N.Y. sheriff’s office hires clerks to handle non-emergency calls

The clerks were hired as part of the department’s unarmed pilot program, which allows trained, unarmed representatives to respond to non-emergent calls


By Anne Berleant

ITHACA, N.Y. — Two Tompkins County Sheriff’s clerks were recently hired as part of the department’s unarmed pilot program. The program, according to WENY News, allows trained, unarmed “representatives” to respond to non-emergency calls.  

The pilot program is part of the Tompkins County Reimagining Public Safety plan, and Tompkins County Sheriff Derek Osborne is on board. 

The pilot program is part of the Tompkins County Reimagining Public Safety plan.
The pilot program is part of the Tompkins County Reimagining Public Safety plan. (Photo/Tompkins County Sheriff's Department Facebook page)

“I’m glad we’re getting the ball rolling with this program,” he told WENY. “I’ve been in law enforcement for a long time and this program shows that we have come a long way and are making important changes. This is a chance to look at what we’re doing differently and continue to work toward being a more inclusive law enforcement agency.”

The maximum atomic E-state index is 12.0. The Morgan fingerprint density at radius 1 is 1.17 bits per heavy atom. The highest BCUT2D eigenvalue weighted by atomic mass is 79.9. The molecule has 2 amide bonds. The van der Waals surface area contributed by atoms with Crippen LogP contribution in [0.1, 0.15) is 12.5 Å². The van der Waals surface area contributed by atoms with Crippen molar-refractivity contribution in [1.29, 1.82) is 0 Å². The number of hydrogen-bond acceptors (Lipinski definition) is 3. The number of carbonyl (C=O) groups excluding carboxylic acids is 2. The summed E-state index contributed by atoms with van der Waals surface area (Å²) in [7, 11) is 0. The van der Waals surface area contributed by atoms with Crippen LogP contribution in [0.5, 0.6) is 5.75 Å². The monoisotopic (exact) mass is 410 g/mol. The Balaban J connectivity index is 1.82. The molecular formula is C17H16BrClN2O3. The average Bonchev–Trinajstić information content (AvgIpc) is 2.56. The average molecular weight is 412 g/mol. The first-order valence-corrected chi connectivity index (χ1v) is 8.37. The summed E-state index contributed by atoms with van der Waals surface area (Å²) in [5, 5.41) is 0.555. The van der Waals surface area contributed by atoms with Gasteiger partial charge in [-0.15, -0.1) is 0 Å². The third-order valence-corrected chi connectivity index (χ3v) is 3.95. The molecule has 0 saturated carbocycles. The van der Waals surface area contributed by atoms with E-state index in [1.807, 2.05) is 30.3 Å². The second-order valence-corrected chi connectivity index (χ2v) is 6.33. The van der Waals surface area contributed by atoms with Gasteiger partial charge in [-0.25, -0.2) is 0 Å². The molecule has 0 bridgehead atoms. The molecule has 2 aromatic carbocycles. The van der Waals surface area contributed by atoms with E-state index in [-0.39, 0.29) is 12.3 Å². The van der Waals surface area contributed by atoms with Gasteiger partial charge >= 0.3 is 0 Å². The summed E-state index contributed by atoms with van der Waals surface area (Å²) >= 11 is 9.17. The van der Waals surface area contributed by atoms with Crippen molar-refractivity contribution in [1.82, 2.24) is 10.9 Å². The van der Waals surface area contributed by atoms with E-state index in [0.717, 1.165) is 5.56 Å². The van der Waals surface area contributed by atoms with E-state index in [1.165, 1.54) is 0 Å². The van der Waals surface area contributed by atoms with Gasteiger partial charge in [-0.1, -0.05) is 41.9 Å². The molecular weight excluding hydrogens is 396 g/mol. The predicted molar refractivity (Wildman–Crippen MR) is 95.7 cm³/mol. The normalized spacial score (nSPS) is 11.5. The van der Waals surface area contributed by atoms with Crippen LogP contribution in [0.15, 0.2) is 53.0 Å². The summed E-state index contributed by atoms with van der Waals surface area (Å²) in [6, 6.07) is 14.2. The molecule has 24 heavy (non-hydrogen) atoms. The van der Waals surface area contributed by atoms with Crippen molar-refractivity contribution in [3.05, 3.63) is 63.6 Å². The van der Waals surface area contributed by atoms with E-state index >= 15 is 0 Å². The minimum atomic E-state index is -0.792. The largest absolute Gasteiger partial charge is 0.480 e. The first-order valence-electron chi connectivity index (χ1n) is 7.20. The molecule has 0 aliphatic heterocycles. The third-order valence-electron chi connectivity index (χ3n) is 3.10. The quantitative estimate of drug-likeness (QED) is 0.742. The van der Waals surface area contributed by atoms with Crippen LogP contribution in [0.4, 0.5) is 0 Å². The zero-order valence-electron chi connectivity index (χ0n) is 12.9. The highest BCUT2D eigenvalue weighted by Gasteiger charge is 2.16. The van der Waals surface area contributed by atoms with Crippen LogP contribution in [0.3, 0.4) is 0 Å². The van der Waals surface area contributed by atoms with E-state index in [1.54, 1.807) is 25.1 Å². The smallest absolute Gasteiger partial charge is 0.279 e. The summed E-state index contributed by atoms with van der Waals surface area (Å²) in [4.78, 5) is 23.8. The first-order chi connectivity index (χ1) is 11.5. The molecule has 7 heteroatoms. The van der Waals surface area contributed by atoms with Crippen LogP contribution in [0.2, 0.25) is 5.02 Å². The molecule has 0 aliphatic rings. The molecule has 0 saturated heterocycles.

[RELATED: L.A. announces unarmed crisis response program for those experiencing homelessness]

Calls will be vetted to determine their status and then routed to a clerk or deputy. For example, a deputy would respond to an active traffic complaint or reckless driver, while a general traffic complaint would be routed to clerks. 

Property complaints and checks, telephone scams, fraud, minor theft and noise complaints will also first be vetted to determine their emergency or non-emergency status, according to the plan’s details. 

The sheriff’s office handled 14,000 calls in 2021, including 3,277 property checks, 2,627 traffic safety calls and 803 welfare checks. 

The program is designed to “assess the effectiveness and outcomes of unarmed responses to certain call types and free up time for sheriff’s deputies to respond to emergency calls, complete investigations and build more relationships with members of the community,” according to a press release announcing the pilot program. 

The program will be piloted for three years, beginning this July.  

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